(Over the offseason, we’ll take a look at each of the position groups. Today, we look at the wide receivers.)
FLOWERY BRANCH – All-Pro Julio Jones had already taken over as the team’s No. 1 wide receiver, but in 2016 he must fill the leadership vacuum created by the release of Roddy White, the franchise’s all-time leading receiver.
“Now, for the younger guys, I’m the guy to look up to and I’m willing to teach guys,” Jones said. “I learned a lot from Roddy about being a great teammate, about bringing other guys, the young guys, with you and showing them the right way to go out here and play the game of football.”
White, the franchise’s all-time leading receiver in catches (808), yards (10,863) and touchdowns (63), was released in March.
The Falcons replaced him by signing Mohamed Sanu in free agency. Jones has been helping him learn Kyle Shanahan’s offensive system.
“It’s a lot different from what we ran in Cincinnati, but with a lot of key similarities,” Sanu said. “I’m just trying to learn those differences and master them as fast as I can so that I can get accustomed to them.”
Sanu, 26, has caught 61 percent (152 of 249) of his targets in four seasons with the Bengals. He has amassed 1,793 yards and 11 touchdowns.
Sanu was selected in the third-round (83rd overall) of the 2012 draft. He was lured to the Falcons with a five-year, $32.5 million contract.
“Sanu, they kind of overpaid him, but they had to for what they needed as a No. 2 receiver,” a high ranking NFL personnel man told The Atlanta Journal-Constitution. “He’s a good receiver. He’s not a great receiver. With what they had, they had to get somebody.”
Sanu believes he’ll eventually fit well into the Falcons’ offense.
“I can do a lot of different things well,” Sanu said. “I can line up all over the field. I just feel like I can be utilized inside, outside or in the backfield or wherever I’m needed to make this offense as best as it can be.”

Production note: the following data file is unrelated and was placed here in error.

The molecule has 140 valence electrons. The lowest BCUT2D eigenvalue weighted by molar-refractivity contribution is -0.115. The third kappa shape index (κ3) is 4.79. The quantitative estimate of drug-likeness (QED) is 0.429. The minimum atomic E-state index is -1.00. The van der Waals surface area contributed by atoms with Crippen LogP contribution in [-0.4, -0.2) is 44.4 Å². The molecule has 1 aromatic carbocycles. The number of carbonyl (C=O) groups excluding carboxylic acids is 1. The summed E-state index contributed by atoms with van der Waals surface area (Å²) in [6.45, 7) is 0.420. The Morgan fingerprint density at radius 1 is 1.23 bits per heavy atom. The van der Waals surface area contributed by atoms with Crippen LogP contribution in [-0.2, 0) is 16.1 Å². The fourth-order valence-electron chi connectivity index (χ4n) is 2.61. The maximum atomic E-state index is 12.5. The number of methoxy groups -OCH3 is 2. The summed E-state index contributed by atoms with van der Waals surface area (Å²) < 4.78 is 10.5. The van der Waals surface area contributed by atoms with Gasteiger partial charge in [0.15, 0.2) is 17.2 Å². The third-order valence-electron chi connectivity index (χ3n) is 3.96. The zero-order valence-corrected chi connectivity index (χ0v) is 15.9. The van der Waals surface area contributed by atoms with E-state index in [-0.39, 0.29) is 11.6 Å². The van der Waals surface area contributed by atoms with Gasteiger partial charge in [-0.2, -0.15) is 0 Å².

Sanu, a former high school quarterback, has completed five of five passes for 177 yards and two touchdowns in the NFL.
The Falcons haven’t installed the flanker-reverse-pass yet.
“It’s very new, but if the opportunity comes, I’m going to take advantage of it,” Sanu said. “I’m very ready.”
Justin Hardy, a second-year player from East Carolina, and Aldrick Robinson have the inside tracks for the No. 3 and No. 4 wide receiver slots.
Jones believes the offense is going to throw more deep passes in 2016.
“We are going to take a lot more chances and shots down the field,” he said.
Jones believes that having speedy Robinson will help the deep passing game.
“Aldrick Robinson is another speedy, down-the-field guy,” Jones said. “He can go get the ball where ever it’s at. He’s up to speed as well. He’s got great hand and can go get the ball.”
While the Falcons want to go deep more, Shanahan doesn’t want to force the ball into coverage.
“You always look at that after each game, when did you have (a one-on-one deep opportunity) and when did you not,” Shanahan said. “Explosive plays, I think this will be my ninth year calling plays, it’s really never been an issue. We didn’t get as many last year.”
Most teams tend to double-cover Jones, which may free Robinson as an option.
Special teamer Eric Weems is back while returner Devin Hester is trying to make it back from offseason toe/foot surgery.
11 Julio Jones, 16 Justin Hardy, 17 Devin Hester, 87 Devin Fuller, 18 Jordan Leslie, 12 Mohamed Sanu, 14 Eric Weems, 15 Nick Williams, 19 Aldrick Robinson, 85 J.D. McKissic, 89 Daje Johnson, 7 David Glidden
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